- Wells Fargo is facing a settlement of more than $1 billion with the Consumer Financial Protection Bureau (CFPB) over the bank’s consumer abuses, Bloomberg reported Friday, citing sources familiar with the matter.
- In addition to a financial penalty, which isn’t imminent, the CFPB may seek restrictions on the bank’s businesses, sources told the wire service.
- The report comes as the bank disclosed in a regulatory filing last week that the CFPB was investigating its automobile lending, consumer-deposit accounts and mortgage lending practices. The bank, which set aside $2 billion last quarter to deal with “historical” regulatory matters, said it was in “resolution discussions” with the CFPB.
A settlement of more than $1 billion would be an agency record — one currently held by Wells Fargo. The CFPB fined the San Francisco-based lender $1 billion in 2018 for overcharging consumers on mortgages and its mishandling of auto loan insurance.
The regulator also fined the bank $100 million in 2016 for opening up fake consumer accounts.
The reported record-settlement falls in line with CFPB Director Rohit Chopra’s mission to impose stricter penalties on banks that repeatedly violate consumer protection laws.
Since taking the helm of the regulator in September 2021, Chopra has called for other regulatory agencies to work in concert with the CFPB to give banks new punishments, such as stripping operating licenses and special government privileges from repeat offenders.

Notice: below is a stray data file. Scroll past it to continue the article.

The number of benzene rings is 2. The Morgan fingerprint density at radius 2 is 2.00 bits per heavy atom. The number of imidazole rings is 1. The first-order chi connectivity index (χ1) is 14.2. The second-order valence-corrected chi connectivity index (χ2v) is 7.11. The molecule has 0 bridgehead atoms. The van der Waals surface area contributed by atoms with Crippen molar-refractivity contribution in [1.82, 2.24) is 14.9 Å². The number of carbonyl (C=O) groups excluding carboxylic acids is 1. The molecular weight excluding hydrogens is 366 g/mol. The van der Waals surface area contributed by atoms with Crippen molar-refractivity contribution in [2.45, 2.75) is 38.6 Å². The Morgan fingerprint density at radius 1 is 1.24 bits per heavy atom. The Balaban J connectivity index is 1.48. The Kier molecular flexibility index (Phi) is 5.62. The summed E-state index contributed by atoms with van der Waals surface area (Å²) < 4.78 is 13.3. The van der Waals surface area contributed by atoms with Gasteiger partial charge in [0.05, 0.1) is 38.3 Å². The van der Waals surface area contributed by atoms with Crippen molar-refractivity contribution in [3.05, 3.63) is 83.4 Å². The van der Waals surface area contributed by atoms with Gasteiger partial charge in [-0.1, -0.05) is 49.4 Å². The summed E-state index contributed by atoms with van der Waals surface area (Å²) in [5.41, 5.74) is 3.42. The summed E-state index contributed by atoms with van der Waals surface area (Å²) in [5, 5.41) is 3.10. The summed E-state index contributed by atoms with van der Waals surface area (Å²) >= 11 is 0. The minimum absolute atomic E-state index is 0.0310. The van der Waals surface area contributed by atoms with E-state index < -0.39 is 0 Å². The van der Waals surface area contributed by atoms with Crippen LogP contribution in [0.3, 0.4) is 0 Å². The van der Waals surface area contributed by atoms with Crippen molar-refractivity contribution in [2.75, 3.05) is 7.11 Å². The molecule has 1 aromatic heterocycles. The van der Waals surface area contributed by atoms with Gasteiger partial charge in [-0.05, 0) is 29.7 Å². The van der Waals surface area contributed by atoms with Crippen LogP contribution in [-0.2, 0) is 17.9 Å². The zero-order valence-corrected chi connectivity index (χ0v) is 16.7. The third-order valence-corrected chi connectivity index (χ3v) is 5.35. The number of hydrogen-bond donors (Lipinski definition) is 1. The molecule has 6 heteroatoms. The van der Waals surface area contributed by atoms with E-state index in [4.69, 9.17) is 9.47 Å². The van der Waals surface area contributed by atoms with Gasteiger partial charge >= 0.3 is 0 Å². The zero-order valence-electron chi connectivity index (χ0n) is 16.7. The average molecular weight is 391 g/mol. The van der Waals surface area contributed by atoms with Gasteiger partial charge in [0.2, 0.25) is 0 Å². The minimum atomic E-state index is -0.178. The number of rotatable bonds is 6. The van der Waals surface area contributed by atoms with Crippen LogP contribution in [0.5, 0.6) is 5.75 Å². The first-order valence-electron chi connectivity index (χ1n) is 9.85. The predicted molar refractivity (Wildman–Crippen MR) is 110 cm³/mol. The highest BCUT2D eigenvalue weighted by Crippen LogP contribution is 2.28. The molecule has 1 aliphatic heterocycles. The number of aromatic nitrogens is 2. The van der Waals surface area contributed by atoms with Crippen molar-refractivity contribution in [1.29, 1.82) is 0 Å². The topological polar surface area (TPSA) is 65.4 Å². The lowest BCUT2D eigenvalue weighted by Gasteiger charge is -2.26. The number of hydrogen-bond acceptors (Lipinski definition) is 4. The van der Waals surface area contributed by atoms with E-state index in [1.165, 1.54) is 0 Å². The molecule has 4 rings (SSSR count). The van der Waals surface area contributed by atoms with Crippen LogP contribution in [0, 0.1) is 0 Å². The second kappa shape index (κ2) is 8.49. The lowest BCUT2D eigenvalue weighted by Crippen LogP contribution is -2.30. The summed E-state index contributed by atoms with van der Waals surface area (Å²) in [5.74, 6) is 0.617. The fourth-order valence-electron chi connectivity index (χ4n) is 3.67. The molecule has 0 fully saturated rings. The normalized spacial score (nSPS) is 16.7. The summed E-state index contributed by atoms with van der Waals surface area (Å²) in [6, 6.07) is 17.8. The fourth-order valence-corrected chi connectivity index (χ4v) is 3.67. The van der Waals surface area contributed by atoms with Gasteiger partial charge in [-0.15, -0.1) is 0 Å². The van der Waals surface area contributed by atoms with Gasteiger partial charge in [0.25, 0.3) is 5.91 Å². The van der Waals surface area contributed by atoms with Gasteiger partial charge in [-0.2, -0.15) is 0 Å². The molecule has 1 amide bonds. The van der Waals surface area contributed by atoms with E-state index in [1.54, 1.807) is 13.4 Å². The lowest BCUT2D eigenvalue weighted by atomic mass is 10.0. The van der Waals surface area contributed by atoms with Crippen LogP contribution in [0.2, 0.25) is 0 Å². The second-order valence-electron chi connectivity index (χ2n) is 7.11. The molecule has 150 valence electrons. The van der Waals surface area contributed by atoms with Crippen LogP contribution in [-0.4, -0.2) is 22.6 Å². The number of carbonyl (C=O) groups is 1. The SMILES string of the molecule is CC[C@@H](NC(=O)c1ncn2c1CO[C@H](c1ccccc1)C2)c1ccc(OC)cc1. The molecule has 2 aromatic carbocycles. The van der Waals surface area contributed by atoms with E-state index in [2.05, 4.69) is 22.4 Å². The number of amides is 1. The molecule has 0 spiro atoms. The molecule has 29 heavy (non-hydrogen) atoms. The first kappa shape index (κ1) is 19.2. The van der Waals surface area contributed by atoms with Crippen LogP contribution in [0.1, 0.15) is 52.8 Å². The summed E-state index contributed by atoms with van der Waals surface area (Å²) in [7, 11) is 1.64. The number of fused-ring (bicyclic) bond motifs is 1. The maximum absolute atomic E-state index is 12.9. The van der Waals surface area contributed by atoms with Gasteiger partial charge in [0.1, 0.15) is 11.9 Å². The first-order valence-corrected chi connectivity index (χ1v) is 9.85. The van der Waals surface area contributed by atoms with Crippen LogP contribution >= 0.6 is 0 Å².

“Many large institutions see the law as mere expenses on their income statement,” Chopra said in a March speech at the University of Pennsylvania’s Carey Law School. “How do we stop large, dominant firms from violating the law over and over again with seeming impunity?”
The Securities and Exchange Commission (SEC) and the Department of Justice are also investigating the firm’s hiring practices related to diversity.
The probes came after roughly a dozen current and former employees told The New York Times in May that the bank held phony job interviews for nonwhite and female job-seekers for positions that had already been offered to other candidates. The effort was meant to keep Wells Fargo in line with an internal policy mandating that half of candidates for certain positions be diverse.
Wells Fargo’s ongoing legal and regulatory woes come as the bank continues to operate under a $1.95 trillion asset-cap set by the Federal Reserve in 2018.
The CFPB and Wells Fargo both declined Banking Dive’s request for comment.